Mandatory Co-Operation: Because Water Knows No Political Boundaries, Water-Sharing Nations Must Work Together
Pedersen, Jennifer, Fraser, Evan D. G., Alternatives Journal
RESOURCE scarcity breeds conflict -- or so the news seems to tell us. In October 2002, Israel and Lebanon came close to exchanging gunfire over a Lebanese plan to divert water from the Wazzani River, one of the head-waters of the Jordan River and an important source of fresh water for Israel.
In 2000-2001, the United States and Mexico exchanged heated words over water in the Rio Grande/Rio Bravo Basin, which straddles Texas and Northern Mexico. The basin supports a lucrative export market in alfalfa, melons and chile peppers on the Mexican side, while providing irrigation for 40 crops, including citrus and sugar cane, on the US side of the border. The Mexicans claimed that drought had reduced aquifers to 20 percent of historic capacity while American farmers countered that Mexican mismanagement exacerbated the problem.
Tension does emerge between countries over shared watersheds, usually as a result of disagreement over who has the right to use the water in question, dam construction, failure to take responsibility for water pollution, or when there is not enough water to meet demand. But there has not been an actual war over water for at least 4500 years. Moreover, a growing body of research shows that under certain circumstances, transborder water management can become a source of co-operation between nations.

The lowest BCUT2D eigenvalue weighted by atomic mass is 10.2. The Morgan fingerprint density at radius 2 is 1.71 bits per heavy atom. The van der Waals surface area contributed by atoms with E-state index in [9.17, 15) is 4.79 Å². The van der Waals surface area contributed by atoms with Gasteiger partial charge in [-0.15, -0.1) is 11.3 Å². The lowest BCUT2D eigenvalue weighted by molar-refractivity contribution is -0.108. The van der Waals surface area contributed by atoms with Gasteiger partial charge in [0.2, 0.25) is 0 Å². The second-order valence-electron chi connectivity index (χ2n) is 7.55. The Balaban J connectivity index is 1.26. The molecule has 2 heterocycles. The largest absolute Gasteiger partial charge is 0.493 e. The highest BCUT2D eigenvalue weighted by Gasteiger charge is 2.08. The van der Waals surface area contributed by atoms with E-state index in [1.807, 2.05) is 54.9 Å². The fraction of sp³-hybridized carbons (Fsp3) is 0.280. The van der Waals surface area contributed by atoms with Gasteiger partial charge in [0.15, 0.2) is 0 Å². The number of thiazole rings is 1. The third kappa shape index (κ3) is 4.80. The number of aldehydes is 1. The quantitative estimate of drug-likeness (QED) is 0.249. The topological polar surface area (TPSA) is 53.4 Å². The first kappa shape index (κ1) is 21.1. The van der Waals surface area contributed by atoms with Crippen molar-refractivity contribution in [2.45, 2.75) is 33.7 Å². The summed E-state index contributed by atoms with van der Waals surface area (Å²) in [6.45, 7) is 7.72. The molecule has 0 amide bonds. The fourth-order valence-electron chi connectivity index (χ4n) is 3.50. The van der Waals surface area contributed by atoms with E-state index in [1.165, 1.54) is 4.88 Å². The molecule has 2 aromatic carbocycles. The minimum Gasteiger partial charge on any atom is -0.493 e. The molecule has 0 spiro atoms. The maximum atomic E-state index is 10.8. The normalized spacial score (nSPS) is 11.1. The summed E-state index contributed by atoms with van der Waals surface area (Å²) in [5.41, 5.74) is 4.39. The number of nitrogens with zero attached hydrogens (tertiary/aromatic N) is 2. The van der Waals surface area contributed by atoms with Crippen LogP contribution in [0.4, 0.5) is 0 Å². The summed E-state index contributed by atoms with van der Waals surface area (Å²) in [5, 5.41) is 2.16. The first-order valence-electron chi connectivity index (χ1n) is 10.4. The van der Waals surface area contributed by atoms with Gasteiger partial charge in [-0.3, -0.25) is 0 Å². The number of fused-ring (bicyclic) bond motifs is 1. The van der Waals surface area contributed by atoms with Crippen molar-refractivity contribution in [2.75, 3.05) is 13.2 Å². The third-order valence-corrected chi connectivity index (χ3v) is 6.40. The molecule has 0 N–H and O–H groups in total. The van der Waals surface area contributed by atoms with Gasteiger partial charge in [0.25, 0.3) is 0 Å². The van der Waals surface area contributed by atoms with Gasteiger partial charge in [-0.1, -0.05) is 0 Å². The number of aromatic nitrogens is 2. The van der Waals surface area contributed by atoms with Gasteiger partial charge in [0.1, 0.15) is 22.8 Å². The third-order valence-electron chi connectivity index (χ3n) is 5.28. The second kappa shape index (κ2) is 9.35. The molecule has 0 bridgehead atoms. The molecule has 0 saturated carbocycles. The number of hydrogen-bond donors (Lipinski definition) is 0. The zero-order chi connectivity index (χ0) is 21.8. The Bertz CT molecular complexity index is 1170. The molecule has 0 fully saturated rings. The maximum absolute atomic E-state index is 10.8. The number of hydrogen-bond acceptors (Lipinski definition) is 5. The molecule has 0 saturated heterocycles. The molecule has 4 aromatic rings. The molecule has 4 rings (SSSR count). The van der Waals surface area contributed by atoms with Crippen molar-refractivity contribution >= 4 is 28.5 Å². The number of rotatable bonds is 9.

The International Joint Commission, established in 1909 to prevent water disputes between Canada and the US, is a North American example of successful international water co-operation. On the other side of the world, the Mekong River Commission works to ensure that member nations co-operate in all fields of sustainable development, including the utilization, management and conservation of water. Although the commission comprises only four of the six countries in the Mekong Basin (Laos, Cambodia, Thailand and Vietnam), it maintains a dialogue with Burma and China, thereby providing an important diplomatic forum in a developing region with sometimes strained relations.
Water scarcity is not necessarily a destabilizing force. But political stability does seem to be a prerequisite to transborder water co-operation. In the late 1990s, finally recovering from decades of civil war, Mozambique experienced severe flooding that was partly caused by extreme weather and partly by upstream mismanagement in neighbouring countries. Due to the war, Mozambique had been unable to enter into water management agreements with neighbouring countries -- and the impact of this isolation was devastating. According to the Red Cross, flooding killed thousands and stranded up to 100,000 people, destroyed essential infrastructure and redistributed land mines to already-cleared areas. …